A Preliminary Balance Sheet

Up until now the unsettled immediate situation in Turkey has dissuaded me from commenting on what remains a still confused, complicated, and unfinished situation. Despite their marginalization in Gezi Square itself, the mainstream Turkish secular opposition to the AK Party leadership of the country over the past 11 years, welcomed these protests with unreserved enthusiasm misleadingly claiming in the media and throughout the world that these confrontations with the state was a moment of their supreme vindication. It should be remembered that both the Kemalist republicans and the traditional left have feared and hated the AKP from the moment of its suprising initial electoral victory in 2002. They have particularly detested Recip Teyyip Erdogan even before he became prime minister. These political elements of the Old Turkey stubbornly refuse to acknowledge the achievements of his leadership in elevating Turkey’s regional and global stature in dramatic fashion, while managing to do what was thought to be impossible—depoliticizing the Turkish military from political arenas while managing to preside  over an unprecedented period of economic growth and political stability. The embittered opposition angrily explained that these positive results would merely the good luck of the AKP, that they would have occurred under whatever government was in power, and besides, the AKP must be stopped and exposed, as it is deceitfully pursuing a secret agenda was intent on placing the country within an iron cage of Sharia law, the unquestionable goal to make Turkey into ‘a second Iran.’

It seems clear that these essentially partisan and polarizing attitudes do not seem to have animated the original protesters in Gezi Park who were mainly reacting with appropriate anger to a grotesque urban renewal plan that would have destroyed a sentimental park adjoining the richly symbolic center of Istanbul in Taksim Square, replacing it with a vulgar reconstruction of Ottoman Era army barracks, incredibly given an ugly modern face as one more shopping mall.  In some respects, such a future for Gezi Park did strike many of the early protesters as a fitting predatory expression of consumer capitalism gone wild.

The second much enlarged wave of protest was the spontaneous outpouring of youth, appalled more by the brutality of the police response than the environmental agenda, and clearly thirsting for a new form of emancipatory politics, beyond the greed for power of the traditional parties with their hollow promises and interest-driven programs. It was this outlook, difficult to categorize precisely because it was discovering and revealing itself as the events unfolded, exemplifying their distance from traditional politics by relying on humor, satire, inclusiveness, and a political style that seemed to owe more to ‘performance art’ (e.g. ‘standing men’ and other tropes) than to bombastic political speeches enunciating the familiar litany of political demands.  Such a politics of protest, even taking account of the carnivalesque atmosphere and the anarchist turns toward violence, was fully committed in its critical posture to a ‘search and explore’ method of doing politics along with an extreme reflex of disgust whenever political leaders tell their citizens what to do and not do in their lives.  It is this acute sensitivity to government and its leader intruding upon this sacred zone of private autonomy that does make this new protest ethos seemingly join forces with seculars in their denunciation of Erdogan and the AKP. Imprudently, Erdogan has gone down this road. He has backed legislation restricting where and when alcohol can be consumed, aired his opinion as to how many children a mother should produce, and told the public why kissing in public and wearing of lipstick should be discouraged and avoided. There is no doubt that Erdogan does irresponsibly fan the flames of youth and secularist discontent in Turkey by his inability or refusal to keep his conservative personal preferences about social issues to himself, and not undermine his identity as the elected leader of the whole public of a modern nation composed of diverse ethnicities and outlooks. Especially in Turkey’s principal cities many young people, above all, want to live their lives as they please without any guidance from Ankara. As we should all know by 2013, ‘the personal is political.’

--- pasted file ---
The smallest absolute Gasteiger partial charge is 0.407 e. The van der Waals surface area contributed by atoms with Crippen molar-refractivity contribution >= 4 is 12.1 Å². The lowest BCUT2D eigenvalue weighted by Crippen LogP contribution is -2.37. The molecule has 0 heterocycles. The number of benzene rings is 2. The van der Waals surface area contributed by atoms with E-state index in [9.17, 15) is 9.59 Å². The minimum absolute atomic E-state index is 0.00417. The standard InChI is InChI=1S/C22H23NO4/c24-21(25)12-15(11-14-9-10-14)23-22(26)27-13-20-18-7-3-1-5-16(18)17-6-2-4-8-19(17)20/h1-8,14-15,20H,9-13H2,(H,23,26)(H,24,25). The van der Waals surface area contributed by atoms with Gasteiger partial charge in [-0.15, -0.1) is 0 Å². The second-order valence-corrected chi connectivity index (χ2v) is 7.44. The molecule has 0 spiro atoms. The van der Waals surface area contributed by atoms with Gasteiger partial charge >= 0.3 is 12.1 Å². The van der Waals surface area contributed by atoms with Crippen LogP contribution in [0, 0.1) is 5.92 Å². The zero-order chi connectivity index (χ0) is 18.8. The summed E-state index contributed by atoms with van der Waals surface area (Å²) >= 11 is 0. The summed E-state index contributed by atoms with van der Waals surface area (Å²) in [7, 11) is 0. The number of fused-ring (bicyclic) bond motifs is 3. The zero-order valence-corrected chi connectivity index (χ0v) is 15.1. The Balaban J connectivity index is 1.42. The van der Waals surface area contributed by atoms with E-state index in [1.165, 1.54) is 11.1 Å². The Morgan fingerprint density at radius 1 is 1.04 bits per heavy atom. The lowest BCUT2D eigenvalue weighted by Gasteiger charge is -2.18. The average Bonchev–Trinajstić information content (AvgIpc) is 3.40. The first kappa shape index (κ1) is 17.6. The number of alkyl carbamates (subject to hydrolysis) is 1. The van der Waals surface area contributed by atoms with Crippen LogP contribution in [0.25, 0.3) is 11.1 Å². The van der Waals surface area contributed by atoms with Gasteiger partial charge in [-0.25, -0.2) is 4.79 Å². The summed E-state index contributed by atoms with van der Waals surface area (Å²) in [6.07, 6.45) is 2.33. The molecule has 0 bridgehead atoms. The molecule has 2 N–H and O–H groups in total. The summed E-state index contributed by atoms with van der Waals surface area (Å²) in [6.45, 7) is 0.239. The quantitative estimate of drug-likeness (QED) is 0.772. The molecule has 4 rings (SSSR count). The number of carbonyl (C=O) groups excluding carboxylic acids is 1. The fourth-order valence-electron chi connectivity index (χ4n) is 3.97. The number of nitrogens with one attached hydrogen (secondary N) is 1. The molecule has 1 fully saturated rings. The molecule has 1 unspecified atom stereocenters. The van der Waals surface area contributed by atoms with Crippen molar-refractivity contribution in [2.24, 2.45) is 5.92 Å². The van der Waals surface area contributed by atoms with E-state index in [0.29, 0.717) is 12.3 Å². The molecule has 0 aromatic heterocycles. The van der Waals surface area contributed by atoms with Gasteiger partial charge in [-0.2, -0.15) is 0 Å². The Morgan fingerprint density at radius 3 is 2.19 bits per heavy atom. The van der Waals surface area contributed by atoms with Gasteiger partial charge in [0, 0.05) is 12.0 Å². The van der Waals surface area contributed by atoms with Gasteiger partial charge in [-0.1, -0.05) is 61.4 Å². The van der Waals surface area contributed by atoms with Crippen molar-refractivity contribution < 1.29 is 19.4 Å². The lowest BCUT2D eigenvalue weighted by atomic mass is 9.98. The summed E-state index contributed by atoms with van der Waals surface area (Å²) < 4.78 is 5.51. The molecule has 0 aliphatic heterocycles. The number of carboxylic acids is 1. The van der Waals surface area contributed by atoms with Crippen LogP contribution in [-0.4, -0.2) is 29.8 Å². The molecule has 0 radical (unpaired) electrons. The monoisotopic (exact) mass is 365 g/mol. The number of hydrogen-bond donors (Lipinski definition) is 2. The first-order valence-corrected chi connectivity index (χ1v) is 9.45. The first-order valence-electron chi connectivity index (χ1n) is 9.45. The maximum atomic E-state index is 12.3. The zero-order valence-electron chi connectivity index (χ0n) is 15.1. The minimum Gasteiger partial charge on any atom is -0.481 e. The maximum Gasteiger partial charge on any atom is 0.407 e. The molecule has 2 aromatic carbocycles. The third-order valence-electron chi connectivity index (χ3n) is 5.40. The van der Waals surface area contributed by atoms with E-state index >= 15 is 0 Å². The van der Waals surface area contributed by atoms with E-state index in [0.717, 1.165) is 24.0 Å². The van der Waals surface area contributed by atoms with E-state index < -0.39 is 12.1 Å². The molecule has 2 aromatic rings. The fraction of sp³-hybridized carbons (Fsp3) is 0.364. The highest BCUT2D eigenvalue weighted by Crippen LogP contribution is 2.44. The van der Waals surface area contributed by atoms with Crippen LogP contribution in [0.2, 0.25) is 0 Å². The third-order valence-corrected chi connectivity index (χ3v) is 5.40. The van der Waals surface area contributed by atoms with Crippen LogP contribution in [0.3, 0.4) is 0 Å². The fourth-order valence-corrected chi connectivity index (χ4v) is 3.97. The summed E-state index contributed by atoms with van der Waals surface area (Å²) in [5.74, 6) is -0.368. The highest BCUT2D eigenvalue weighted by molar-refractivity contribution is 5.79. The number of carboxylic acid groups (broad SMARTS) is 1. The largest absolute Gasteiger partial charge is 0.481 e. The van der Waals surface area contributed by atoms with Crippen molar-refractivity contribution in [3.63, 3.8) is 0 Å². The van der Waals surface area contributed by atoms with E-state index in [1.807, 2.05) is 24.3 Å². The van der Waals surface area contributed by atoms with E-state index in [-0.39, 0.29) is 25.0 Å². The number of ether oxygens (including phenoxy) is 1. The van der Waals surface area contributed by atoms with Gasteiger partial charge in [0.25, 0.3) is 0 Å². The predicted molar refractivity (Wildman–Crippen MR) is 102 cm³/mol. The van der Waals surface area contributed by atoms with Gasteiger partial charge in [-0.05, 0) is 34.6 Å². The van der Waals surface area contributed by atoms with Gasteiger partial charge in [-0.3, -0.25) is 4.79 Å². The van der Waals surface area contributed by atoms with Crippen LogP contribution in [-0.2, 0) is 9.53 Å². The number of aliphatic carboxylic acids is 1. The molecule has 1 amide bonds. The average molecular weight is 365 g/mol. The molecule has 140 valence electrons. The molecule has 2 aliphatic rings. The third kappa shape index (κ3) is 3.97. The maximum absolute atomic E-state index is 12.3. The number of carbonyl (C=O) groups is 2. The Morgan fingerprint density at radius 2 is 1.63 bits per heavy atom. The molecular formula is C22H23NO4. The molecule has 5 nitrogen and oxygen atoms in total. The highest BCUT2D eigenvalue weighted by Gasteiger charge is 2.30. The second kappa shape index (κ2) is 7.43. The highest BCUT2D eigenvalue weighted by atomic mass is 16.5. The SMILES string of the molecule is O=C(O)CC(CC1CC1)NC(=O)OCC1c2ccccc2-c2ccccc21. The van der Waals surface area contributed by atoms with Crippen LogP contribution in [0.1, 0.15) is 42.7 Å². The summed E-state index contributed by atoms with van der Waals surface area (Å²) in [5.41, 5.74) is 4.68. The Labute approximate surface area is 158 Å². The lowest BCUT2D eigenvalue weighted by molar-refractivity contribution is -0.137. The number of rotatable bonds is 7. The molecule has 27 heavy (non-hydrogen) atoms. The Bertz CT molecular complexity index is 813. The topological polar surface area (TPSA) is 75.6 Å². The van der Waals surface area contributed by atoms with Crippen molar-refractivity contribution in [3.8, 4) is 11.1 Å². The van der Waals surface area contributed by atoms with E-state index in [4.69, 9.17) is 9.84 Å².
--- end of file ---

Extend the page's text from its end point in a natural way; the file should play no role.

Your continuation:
These traits of Big Brother also lend some credibility to the deeper fears that Erdogan does harbor dreams, if not ambitions and plans, of becoming an autocratic ruler in the manner of the great Ottoman sultans or that his vision of majoritarian democracy is at odds with substantive democracy, that is, the establishment of a society where the views and identities of minorities and dissenters are respected and protected alongside the preferences of the majority. In effect, Erdogan should not be blamed for the acute polarization of Turkish society of which he is in many ways an unjust and long-term victim. At the same time, his blunt style of communicating with the citizenry and the opposition, is also polarizing. It suggests that Turkey remains an immature political culture, but it is far being alone in this regard.